FRANK LLOYD WRIGHT (1867-1959): THE SIXTH DECADE
In August 1922, Wright returned to the United States from Japan, where for several years he had been supervising construction of his design for the Imperial Hotel. Then in his mid fifties, he found himself with little work and few clients. At first he sought to reestablish practice in Los Angeles, drawn by that city's meteoric development. His ambitious schemes failed to materialize, however, and by October 1923 he had retreated to Taliesin, the ever-expanding home and studio that he began to establish in 1911, on farmland that his family had settled near Spring Green, Wisconsin.
His lifelong fascination with this site and with the structure and character of its landscape is rendered on the cover and in the first words of his An Autobiography, (1932), as it had been in the photographic studies of the area's native weeds that he prepared to accompany The House Beautiful of 1893. It is powerfully evoked, also, in a series of collotypes recording Taliesin in winter that Wright made about 1898. Taliesin served as a laboratory for Wright and for his experiments in restructuring landscape through building.
During this time Wright resumed a wide-ranging correspondence with leading architectural thinkers in Europe, while through his studio passed such leading figures of the new generation as Rudolf Schindler, Richard Neutra, Werner Moser, Heinrich Klumb, and Vladimir Karfik. At the same time, through such publications as the Wendingen series "Life-Work" (1925), undertaken with H.T. Wijdeveld, and Frank Lloyd Wright (1926), with H. de Fries, Wright's work and ideas were widely circulated in Europe, while a long series of articles on "The Meaning of Materials" in the Architectural Record presented his new thinking to an American audience.
The decade was marked by personal upheavals, including the deaths of his mother and of his mentor, Louis Sullivan. He suffered through two divorces, one complicated by a mentally unbalanced woman whose delirious persecutions created much unfavorable publicity and led to his arrest on charges of violating the Mann Act, which prohibits interstate transport of women for immoral purposes.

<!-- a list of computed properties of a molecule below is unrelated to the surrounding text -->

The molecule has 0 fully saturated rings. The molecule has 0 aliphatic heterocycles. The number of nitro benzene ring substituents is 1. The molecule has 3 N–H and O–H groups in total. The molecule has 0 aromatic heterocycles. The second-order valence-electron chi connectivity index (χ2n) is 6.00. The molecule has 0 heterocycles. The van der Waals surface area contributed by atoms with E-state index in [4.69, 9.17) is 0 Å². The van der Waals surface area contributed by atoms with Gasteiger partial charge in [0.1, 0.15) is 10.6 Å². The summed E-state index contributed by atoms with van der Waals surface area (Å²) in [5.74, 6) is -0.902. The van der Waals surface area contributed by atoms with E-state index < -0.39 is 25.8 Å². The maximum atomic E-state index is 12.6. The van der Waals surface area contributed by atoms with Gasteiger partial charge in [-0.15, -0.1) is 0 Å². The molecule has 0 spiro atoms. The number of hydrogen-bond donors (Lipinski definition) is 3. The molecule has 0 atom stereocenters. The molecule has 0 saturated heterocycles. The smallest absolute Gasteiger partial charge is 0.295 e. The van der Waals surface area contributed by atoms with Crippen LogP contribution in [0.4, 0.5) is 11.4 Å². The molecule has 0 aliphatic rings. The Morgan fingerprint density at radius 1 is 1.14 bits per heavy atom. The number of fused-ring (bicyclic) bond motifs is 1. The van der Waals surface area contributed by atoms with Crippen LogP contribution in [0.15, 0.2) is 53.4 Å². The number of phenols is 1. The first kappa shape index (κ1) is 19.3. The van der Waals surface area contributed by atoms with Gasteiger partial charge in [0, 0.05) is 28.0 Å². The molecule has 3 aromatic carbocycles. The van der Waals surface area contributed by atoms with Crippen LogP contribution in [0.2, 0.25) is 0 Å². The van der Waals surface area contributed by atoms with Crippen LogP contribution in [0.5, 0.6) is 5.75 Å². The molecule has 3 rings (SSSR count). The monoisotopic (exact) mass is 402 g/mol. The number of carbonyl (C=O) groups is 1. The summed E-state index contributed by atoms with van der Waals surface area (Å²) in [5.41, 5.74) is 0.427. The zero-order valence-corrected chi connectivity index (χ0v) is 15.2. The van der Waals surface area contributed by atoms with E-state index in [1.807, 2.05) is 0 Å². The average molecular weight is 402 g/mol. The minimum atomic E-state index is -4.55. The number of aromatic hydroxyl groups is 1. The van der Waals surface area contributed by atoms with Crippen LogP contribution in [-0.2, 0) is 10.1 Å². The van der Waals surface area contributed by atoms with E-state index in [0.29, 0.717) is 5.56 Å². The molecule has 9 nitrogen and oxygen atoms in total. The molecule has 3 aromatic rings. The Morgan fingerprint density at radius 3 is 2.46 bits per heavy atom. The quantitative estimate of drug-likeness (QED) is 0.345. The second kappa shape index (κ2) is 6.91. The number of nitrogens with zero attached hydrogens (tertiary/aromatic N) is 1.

Taliesin was twice seriously damaged by fire, but mercifully without the loss of life that had marked its savage destruction in 1914. Bankruptcy forced Wright to sell his collection of Japanese prints, yet monetary problems remained severe. Taliesin was seized by his creditors, and Wright was unceremoniously evicted from his home.
Near the end of the decade, Wright's domestic tranquility began to be restored. In August 1928 he married Olgivanna Milanoff, who was to provide extraordinary support for the remainder of his life. Later that year he regained Taliesin. Beginning in 1930, a series of distinguished exhibitions, together with lectures at Princeton (published as Modern Architecture) and Chicago (published in 1931) signaled a resurgence of interest in his work and thought. He began to write his autobiography in 1928, and a first version was published in 1932. These writings revealed a clear and increasingly complex theory of architecture.
In October 1932 Wright founded at Taliesin a fellowship for young architects, an ideal community emphasizing work and study that furthered his architectural endeavors. Designs for new commissions showed his creative powers to be undiminished, and he entered the most productive phase of his career. Ideas conceived between 1922 and 1932 formed the basis for much of this late work, for whatever the toll of professional inactivity and personal crises, Wright emerged with renewed visions of a living architecture.
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